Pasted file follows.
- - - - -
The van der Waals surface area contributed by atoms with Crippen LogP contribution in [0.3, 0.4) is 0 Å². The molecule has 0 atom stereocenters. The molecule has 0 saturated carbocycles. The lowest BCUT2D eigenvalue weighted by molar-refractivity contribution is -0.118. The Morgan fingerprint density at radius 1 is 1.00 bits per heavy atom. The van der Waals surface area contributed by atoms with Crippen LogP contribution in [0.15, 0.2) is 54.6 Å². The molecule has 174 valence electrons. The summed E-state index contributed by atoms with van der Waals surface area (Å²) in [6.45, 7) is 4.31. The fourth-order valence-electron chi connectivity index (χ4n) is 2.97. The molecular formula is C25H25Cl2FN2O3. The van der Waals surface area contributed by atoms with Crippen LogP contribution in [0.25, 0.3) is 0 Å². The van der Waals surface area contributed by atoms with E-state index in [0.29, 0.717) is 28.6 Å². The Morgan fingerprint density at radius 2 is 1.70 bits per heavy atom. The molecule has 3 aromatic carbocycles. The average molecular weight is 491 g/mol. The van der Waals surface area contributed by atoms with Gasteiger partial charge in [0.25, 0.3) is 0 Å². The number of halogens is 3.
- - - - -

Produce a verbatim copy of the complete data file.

The van der Waals surface area contributed by atoms with Crippen LogP contribution in [0.3, 0.4) is 0 Å². The molecule has 0 atom stereocenters. The molecule has 0 saturated carbocycles. The lowest BCUT2D eigenvalue weighted by molar-refractivity contribution is -0.118. The Morgan fingerprint density at radius 1 is 1.00 bits per heavy atom. The van der Waals surface area contributed by atoms with Crippen LogP contribution in [0.15, 0.2) is 54.6 Å². The molecule has 174 valence electrons. The summed E-state index contributed by atoms with van der Waals surface area (Å²) in [6.45, 7) is 4.31. The fourth-order valence-electron chi connectivity index (χ4n) is 2.97. The molecular formula is C25H25Cl2FN2O3. The van der Waals surface area contributed by atoms with Crippen LogP contribution in [0.25, 0.3) is 0 Å². The van der Waals surface area contributed by atoms with E-state index in [0.29, 0.717) is 28.6 Å². The Morgan fingerprint density at radius 2 is 1.70 bits per heavy atom. The molecule has 3 aromatic carbocycles. The average molecular weight is 491 g/mol. The van der Waals surface area contributed by atoms with Gasteiger partial charge in [0.25, 0.3) is 0 Å². The number of halogens is 3.